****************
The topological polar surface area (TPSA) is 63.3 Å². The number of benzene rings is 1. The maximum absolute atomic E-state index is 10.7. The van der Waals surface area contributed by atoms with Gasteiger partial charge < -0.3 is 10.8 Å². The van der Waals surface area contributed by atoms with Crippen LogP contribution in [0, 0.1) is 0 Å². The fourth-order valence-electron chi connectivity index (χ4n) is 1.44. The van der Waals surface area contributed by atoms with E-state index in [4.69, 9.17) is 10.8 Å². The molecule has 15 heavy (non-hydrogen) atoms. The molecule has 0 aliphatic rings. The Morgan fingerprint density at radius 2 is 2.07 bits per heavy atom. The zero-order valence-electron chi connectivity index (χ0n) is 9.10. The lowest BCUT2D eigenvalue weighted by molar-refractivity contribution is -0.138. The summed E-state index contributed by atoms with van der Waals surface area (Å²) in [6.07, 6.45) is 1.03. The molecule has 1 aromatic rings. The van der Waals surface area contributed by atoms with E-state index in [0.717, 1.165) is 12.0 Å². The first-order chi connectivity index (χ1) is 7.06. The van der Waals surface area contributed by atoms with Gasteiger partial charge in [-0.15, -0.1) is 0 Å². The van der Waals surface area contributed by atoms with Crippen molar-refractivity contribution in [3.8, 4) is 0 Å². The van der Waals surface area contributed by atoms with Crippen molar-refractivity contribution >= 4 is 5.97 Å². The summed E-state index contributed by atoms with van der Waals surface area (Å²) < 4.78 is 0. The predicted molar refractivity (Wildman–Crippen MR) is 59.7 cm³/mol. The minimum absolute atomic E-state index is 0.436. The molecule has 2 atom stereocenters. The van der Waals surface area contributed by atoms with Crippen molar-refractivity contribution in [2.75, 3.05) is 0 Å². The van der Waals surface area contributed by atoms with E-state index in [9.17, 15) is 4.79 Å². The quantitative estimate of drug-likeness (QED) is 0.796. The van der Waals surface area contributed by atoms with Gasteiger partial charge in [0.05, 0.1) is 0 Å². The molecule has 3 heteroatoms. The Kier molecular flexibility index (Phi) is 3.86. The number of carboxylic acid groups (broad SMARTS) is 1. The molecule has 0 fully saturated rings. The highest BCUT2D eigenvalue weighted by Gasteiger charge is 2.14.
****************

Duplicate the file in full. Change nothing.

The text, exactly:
The topological polar surface area (TPSA) is 63.3 Å². The number of benzene rings is 1. The maximum absolute atomic E-state index is 10.7. The van der Waals surface area contributed by atoms with Gasteiger partial charge < -0.3 is 10.8 Å². The van der Waals surface area contributed by atoms with Crippen LogP contribution in [0, 0.1) is 0 Å². The fourth-order valence-electron chi connectivity index (χ4n) is 1.44. The van der Waals surface area contributed by atoms with E-state index in [4.69, 9.17) is 10.8 Å². The molecule has 15 heavy (non-hydrogen) atoms. The molecule has 0 aliphatic rings. The Morgan fingerprint density at radius 2 is 2.07 bits per heavy atom. The zero-order valence-electron chi connectivity index (χ0n) is 9.10. The lowest BCUT2D eigenvalue weighted by molar-refractivity contribution is -0.138. The summed E-state index contributed by atoms with van der Waals surface area (Å²) in [6.07, 6.45) is 1.03. The molecule has 1 aromatic rings. The van der Waals surface area contributed by atoms with E-state index in [0.717, 1.165) is 12.0 Å². The first-order chi connectivity index (χ1) is 7.06. The van der Waals surface area contributed by atoms with Gasteiger partial charge in [-0.15, -0.1) is 0 Å². The van der Waals surface area contributed by atoms with Crippen molar-refractivity contribution in [3.8, 4) is 0 Å². The van der Waals surface area contributed by atoms with Crippen molar-refractivity contribution >= 4 is 5.97 Å². The summed E-state index contributed by atoms with van der Waals surface area (Å²) < 4.78 is 0. The predicted molar refractivity (Wildman–Crippen MR) is 59.7 cm³/mol. The minimum absolute atomic E-state index is 0.436. The molecule has 2 atom stereocenters. The van der Waals surface area contributed by atoms with Crippen molar-refractivity contribution in [2.75, 3.05) is 0 Å². The van der Waals surface area contributed by atoms with E-state index in [9.17, 15) is 4.79 Å². The quantitative estimate of drug-likeness (QED) is 0.796. The van der Waals surface area contributed by atoms with Gasteiger partial charge in [0.05, 0.1) is 0 Å². The molecule has 3 heteroatoms. The Kier molecular flexibility index (Phi) is 3.86. The number of carboxylic acid groups (broad SMARTS) is 1. The molecule has 0 fully saturated rings. The highest BCUT2D eigenvalue weighted by Gasteiger charge is 2.14.